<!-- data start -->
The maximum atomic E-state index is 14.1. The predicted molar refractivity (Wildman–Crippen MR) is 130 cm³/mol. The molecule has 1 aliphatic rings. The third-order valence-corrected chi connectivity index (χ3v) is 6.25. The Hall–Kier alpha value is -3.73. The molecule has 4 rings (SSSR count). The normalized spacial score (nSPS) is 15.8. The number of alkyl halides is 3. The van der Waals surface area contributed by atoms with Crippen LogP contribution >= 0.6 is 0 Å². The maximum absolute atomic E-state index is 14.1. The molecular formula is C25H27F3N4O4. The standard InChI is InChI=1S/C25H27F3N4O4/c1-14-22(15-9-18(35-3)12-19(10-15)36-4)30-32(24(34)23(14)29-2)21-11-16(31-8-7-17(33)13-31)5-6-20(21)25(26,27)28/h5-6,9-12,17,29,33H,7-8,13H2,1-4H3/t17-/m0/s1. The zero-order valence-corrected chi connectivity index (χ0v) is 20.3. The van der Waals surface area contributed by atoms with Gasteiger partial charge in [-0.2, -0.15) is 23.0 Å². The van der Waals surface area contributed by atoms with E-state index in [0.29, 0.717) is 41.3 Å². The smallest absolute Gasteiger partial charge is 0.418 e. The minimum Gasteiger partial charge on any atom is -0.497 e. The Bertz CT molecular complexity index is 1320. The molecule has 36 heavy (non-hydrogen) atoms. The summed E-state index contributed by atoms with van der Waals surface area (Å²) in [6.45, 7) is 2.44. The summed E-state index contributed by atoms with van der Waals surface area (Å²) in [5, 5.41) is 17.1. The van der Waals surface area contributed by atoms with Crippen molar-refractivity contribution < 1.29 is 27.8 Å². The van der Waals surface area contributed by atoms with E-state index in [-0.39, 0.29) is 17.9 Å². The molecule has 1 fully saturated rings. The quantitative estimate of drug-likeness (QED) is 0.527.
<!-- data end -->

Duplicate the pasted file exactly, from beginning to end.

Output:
The maximum atomic E-state index is 14.1. The predicted molar refractivity (Wildman–Crippen MR) is 130 cm³/mol. The molecule has 1 aliphatic rings. The third-order valence-corrected chi connectivity index (χ3v) is 6.25. The Hall–Kier alpha value is -3.73. The molecule has 4 rings (SSSR count). The normalized spacial score (nSPS) is 15.8. The number of alkyl halides is 3. The van der Waals surface area contributed by atoms with Crippen LogP contribution >= 0.6 is 0 Å². The maximum absolute atomic E-state index is 14.1. The molecular formula is C25H27F3N4O4. The standard InChI is InChI=1S/C25H27F3N4O4/c1-14-22(15-9-18(35-3)12-19(10-15)36-4)30-32(24(34)23(14)29-2)21-11-16(31-8-7-17(33)13-31)5-6-20(21)25(26,27)28/h5-6,9-12,17,29,33H,7-8,13H2,1-4H3/t17-/m0/s1. The zero-order valence-corrected chi connectivity index (χ0v) is 20.3. The van der Waals surface area contributed by atoms with Gasteiger partial charge in [-0.2, -0.15) is 23.0 Å². The van der Waals surface area contributed by atoms with E-state index in [0.29, 0.717) is 41.3 Å². The smallest absolute Gasteiger partial charge is 0.418 e. The minimum Gasteiger partial charge on any atom is -0.497 e. The Bertz CT molecular complexity index is 1320. The molecule has 36 heavy (non-hydrogen) atoms. The summed E-state index contributed by atoms with van der Waals surface area (Å²) in [6.45, 7) is 2.44. The summed E-state index contributed by atoms with van der Waals surface area (Å²) in [5, 5.41) is 17.1. The van der Waals surface area contributed by atoms with Crippen molar-refractivity contribution < 1.29 is 27.8 Å². The van der Waals surface area contributed by atoms with E-state index in [-0.39, 0.29) is 17.9 Å². The molecule has 1 fully saturated rings. The quantitative estimate of drug-likeness (QED) is 0.527.